The Economic Risks of Climate Change

The Risky Business Project has released what it's touting as the first comprehensive assessment of economic risk associated with climate change in the United States.
The report, “Risky Business: The Economic Risks of Climate Change in the United States,” summarizes findings of an independent assessment of the impact of climate change at the county, state, and regional level, and shows that communities, industries, and properties across the U.S. face profound risks from climate change. The findings also show that the most severe risks can still be avoided through early investments in resilience, and through immediate action to reduce the pollution that causes global warming.

"I know a lot about financial risks—in fact, I spent nearly my whole career managing risks and dealing with financial crisis," said Risky Business Project Co-Chair Henry Paulson. "Today I see another type of crisis looming: A climate crisis. And while not financial in nature, it threatens our economy just the same."

The Risky Business report shows that two of the primary impacts of climate change—extreme heat and sea level rise—will disproportionately affect certain regions of the U.S., and pose highly variable risks across the nation. In interior states in the Midwest and Southwest, for example, extreme heat will threaten human health, reduce labor productivity and strain electricity grids.

Conversely, in northern latitudes such as Minnesota, winter temperatures will likely rise, reducing frost events and cold-related deaths, and lengthening the growing season for some crops. In the U.S. Gulf Coast, Northeast, and Southeast, sea level rise and increased damage from storm surge are likely to lead to an additional $2 to $3.5 billion in property losses each year by 2030, with escalating costs in future decades.

The report notes that for the Midwest, commodity agriculture is a crucial business, and the health and productivity of the agricultural sector is inextricably intertwined with climate conditions. The report shows that under the “business as usual” scenario and assuming no significant adaptation by farmers, the region as a whole faces likely yield declines of up to 19% by mid-century and 63% by the end of the century.


Gregory Page, executive chairman of Cargill, Inc. and former Cargill chief executive officer served on a high-level “Risk Committee” that helped scope the research and reviewed the research findings. “The real value of the Risky Business conversation, even in the presence of all kinds of uncertainty, is that it encourages us to think long-term about what actions we can take today that put us in the best position to be prepared for the future,” said Page. “We need to invest in innovative technologies and practices today so that we’re in the best position to be prepared for the future.” (Hear more from Page in the video above.)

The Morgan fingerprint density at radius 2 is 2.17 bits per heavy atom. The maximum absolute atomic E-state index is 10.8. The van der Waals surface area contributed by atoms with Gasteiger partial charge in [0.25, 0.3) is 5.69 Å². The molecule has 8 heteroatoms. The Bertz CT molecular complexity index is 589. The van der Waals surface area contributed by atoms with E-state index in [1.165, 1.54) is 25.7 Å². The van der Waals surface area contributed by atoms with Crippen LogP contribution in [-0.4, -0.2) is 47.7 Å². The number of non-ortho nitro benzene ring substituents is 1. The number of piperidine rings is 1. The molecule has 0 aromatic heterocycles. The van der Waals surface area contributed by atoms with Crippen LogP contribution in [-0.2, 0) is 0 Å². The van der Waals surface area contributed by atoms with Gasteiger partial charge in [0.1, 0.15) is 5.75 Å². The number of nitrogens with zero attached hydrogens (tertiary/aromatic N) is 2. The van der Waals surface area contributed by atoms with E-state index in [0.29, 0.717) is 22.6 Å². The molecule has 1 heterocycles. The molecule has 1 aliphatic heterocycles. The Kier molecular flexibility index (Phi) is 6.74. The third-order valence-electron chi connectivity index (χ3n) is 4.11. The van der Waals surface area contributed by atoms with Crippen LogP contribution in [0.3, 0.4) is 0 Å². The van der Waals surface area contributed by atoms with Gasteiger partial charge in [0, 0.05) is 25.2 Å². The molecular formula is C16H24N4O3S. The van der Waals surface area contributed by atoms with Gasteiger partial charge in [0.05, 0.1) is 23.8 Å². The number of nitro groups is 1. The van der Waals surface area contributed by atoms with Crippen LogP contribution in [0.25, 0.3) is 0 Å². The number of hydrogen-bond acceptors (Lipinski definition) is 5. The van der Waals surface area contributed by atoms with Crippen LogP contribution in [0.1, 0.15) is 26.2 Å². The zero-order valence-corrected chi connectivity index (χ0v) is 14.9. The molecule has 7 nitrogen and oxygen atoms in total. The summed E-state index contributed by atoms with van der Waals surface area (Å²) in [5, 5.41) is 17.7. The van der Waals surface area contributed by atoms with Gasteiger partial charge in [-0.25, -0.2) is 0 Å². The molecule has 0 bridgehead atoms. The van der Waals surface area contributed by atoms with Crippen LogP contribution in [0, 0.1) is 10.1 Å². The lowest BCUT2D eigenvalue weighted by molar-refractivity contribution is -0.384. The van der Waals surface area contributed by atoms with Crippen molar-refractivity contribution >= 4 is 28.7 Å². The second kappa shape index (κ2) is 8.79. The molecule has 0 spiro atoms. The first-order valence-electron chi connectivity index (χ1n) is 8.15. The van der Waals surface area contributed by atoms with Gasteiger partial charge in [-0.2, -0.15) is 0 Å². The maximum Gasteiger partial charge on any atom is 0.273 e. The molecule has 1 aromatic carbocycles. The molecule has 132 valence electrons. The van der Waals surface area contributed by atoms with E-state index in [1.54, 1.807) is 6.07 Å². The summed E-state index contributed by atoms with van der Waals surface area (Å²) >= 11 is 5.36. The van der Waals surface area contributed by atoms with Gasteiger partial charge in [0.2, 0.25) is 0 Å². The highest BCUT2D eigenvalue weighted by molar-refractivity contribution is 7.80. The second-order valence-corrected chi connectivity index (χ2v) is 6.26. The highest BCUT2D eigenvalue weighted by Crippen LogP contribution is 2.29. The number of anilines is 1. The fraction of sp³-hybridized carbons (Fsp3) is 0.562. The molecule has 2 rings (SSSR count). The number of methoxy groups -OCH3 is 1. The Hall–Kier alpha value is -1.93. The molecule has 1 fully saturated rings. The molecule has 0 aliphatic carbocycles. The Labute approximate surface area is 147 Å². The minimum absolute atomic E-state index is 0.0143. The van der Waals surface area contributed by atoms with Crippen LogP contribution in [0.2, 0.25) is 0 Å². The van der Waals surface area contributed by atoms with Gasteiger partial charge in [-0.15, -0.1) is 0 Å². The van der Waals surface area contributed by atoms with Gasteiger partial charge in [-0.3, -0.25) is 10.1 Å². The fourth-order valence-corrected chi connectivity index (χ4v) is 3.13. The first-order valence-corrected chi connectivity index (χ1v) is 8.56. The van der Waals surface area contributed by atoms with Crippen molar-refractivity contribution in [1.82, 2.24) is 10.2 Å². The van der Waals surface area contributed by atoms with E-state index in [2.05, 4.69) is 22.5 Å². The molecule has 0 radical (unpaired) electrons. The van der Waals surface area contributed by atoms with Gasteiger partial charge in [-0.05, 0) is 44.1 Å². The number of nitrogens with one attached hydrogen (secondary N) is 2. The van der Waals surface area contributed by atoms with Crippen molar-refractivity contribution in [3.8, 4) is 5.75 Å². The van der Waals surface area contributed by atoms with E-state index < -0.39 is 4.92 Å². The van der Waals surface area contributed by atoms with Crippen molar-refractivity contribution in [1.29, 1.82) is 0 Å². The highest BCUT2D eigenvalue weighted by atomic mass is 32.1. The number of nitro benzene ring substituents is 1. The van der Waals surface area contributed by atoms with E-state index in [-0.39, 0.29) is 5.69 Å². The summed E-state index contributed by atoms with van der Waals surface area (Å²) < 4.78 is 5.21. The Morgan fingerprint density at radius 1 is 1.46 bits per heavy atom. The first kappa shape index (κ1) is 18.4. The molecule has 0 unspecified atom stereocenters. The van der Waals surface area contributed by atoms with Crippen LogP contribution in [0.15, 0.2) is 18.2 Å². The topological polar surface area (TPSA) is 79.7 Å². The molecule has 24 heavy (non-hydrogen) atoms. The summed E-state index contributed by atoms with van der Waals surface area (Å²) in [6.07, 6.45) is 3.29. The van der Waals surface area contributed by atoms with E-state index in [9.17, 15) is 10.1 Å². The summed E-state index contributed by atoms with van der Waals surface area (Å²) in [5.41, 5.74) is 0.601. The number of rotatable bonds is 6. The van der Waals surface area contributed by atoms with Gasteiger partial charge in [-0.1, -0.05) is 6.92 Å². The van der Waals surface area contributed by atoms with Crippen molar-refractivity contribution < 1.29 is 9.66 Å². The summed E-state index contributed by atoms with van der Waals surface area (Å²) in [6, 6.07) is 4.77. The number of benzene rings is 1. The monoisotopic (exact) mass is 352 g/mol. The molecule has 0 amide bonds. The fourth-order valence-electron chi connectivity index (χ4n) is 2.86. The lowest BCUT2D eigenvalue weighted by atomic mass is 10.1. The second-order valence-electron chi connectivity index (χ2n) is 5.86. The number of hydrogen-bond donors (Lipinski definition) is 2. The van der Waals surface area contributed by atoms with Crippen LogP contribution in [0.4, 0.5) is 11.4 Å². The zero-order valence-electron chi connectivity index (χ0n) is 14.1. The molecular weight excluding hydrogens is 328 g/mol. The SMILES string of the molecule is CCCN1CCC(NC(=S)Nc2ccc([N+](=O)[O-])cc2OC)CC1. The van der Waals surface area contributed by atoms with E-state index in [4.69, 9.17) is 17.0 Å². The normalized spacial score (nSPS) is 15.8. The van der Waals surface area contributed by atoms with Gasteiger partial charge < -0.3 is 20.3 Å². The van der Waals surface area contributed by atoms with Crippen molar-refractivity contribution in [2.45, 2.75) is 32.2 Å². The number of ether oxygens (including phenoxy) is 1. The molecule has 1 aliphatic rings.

Yet while the agricultural industry will clearly be affected by climate change, it is also probably the best equipped to manage these risks. Farmers have always adapted to changing weather and climate conditions, with adaptation and flexibility built into their business models. Armed with the right information, Midwest farmers can, and will, mitigate some of these impacts through double-and triple-cropping, seed modification, crop switching and other adaptive practices. In many cases, crop production will likely shift from the Midwest to the Upper Great Plains, Northwest, and Canada, helping to keep the U.S. and global food system well supplied. However, this shift could put individual Midwest farmers and farm communities at risk if production moves to cooler climates.

The projected increase in Midwest surface air temperatures won’t just affect the health of the region’s crops; it will also put the region’s residents at risk. Over the past 40 years, the Midwest experienced only 2.7 days on average over 95°F. If we stay on our current climate path, the average Midwest resident will likely experience an additional 7 to 26 days above 95°F each year by mid-century, and 20 to 75 additional extreme-heat days—potentially more than 2 additional months per year of extreme heat—by the end of the century. On the other hand, the region will also experience fewer winter days with temperatures below freezing.

Minnesota Public Radio's Daily Circuit recently looked at climate change through an economic lens, asking how businesses are assessing and addressing the issue.